Great Horned Owl at John Heinz National Wildlife Refuge, PA
29 scarlet macaws were released in the state of Veracruz in Mexico in late August, increasing the wild population by 36%.
The species was almost wiped out 50 years ago from habitat loss and poaching for the pet trade, as the population was reduced from thousands to just 250. Defenders of Wildlife supports the Mexican National University’s Institute of Biology to reintroduce captive-bred macaws into the wild.
All reintroduced macaws are identified by marks on their bills, tags on their wings and transponders they carry that receive radio signals. Some birds also have radio transmitters so that the biologists can track them to see where they go and what locations might be best for future releases. Each of the identifiers and devices also helps prevent poaching of the birds.
The plan is to continue releasing macaws every three or four months for the next five years to build a stable population of 300-500 birds. Once these numbers have been achieved, Veracruz will be home to the largest wild population of scarlet macaws in Mexico.
Releases are just one part of recovery efforts, though, as there is also an intense reforestation program to slowly bring back lost habitat. In addition, there are quick bird identification guides to promote bird watching that will provide tourist income to local communities and prevent poaching.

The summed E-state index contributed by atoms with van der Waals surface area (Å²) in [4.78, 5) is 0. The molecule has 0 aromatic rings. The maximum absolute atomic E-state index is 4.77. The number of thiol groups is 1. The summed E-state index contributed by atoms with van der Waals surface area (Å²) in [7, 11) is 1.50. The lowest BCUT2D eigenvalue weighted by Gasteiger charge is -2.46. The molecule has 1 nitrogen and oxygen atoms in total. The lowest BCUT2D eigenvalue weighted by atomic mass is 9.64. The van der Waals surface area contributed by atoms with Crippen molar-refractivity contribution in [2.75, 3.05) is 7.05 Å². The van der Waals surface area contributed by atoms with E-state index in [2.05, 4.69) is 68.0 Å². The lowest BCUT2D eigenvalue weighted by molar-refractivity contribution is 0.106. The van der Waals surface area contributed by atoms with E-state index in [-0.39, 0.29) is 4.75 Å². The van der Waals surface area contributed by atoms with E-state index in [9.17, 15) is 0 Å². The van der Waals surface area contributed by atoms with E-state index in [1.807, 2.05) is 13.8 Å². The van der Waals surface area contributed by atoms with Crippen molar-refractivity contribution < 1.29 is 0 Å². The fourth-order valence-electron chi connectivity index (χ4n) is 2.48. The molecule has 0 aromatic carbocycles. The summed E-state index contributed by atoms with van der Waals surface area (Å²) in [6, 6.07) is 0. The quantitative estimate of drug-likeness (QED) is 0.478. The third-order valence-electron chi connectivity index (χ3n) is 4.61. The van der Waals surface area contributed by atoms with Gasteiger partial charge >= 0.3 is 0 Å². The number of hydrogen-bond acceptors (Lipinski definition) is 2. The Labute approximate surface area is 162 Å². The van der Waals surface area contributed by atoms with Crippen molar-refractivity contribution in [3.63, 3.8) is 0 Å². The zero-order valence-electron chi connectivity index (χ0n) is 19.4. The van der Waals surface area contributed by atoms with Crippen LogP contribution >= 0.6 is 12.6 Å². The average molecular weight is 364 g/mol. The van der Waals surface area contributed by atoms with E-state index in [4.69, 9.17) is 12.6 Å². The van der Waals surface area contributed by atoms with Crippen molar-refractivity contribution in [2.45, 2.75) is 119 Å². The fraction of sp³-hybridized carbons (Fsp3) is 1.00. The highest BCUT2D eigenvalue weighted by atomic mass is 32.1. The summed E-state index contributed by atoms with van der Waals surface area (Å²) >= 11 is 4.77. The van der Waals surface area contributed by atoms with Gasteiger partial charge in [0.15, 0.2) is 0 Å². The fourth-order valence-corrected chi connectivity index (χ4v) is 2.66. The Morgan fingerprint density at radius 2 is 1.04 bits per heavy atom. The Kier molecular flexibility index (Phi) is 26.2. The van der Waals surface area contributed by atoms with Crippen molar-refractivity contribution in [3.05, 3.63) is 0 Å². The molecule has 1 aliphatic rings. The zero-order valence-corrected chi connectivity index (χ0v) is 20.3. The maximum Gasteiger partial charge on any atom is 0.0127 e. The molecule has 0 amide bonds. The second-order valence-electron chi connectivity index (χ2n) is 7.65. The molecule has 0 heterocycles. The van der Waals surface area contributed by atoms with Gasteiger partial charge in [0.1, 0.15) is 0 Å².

Defenders of Wildlife has also created educational materials – including posters, children’s coloring books, and comic books for youths and adults – to teach the local communities about the importance of these birds and restoring the species to the wild.
Since 1995, half of Ghana’s bird population has been wiped out. Deforestation, on the other hand, has risen by 600%.
Researchers have found that poaching and illegal logging has destroyed Ghana’s wildlife, with studies showing dramatic declines in mammals and now birds. A paper by several researchers including Nicole Arcilla, a postdoctoral researcher at Drexel University who studied in Ghana’s forests counting the birds, found that the number of forest birds there has dropped by more than 50% since 1995.
The researchers also found that several species had disappeared altogether. They counted 46 forest bird species, compared to 71 from 20 years ago. And of the species they did observe, some of the numbers had declined by as much as 90%.
On the other hand, legal and illegal logging in the Ghana forests has increased by 600%, a number at which the forest will be gone if it continues. 80% of the logging is still illegal, which directly decimates the bird’s habitat but also gives more access to poachers. Arcilla says:
“The logging is so intense that it’s literally deforestation. Within a generation they’re all going to be gone. It’s just a terrible tragedy if we let it happen…Everywhere we went there were wire snare traps, which are completely banned in Ghana, but they’re everywhere. Even the smallest amount of law enforcement could change that, but there isn’t any.”
The good news is that even with the decline in bird numbers, the forests still housed many of the species from before. They can recover, if we allow them to. This means action must be taken to protect Ghana’s forests and the species that still dwell there, including forest patrols, roadblocks and eco-tourism. Arcilla says:
“These problems can be solved. Ghana is a resilient, vibrant country. There are a lot of people in Ghana who will help solve these problems if they are supported by the international community.”
Featured image by Francesco Veronesi / CC BY-SA 2.0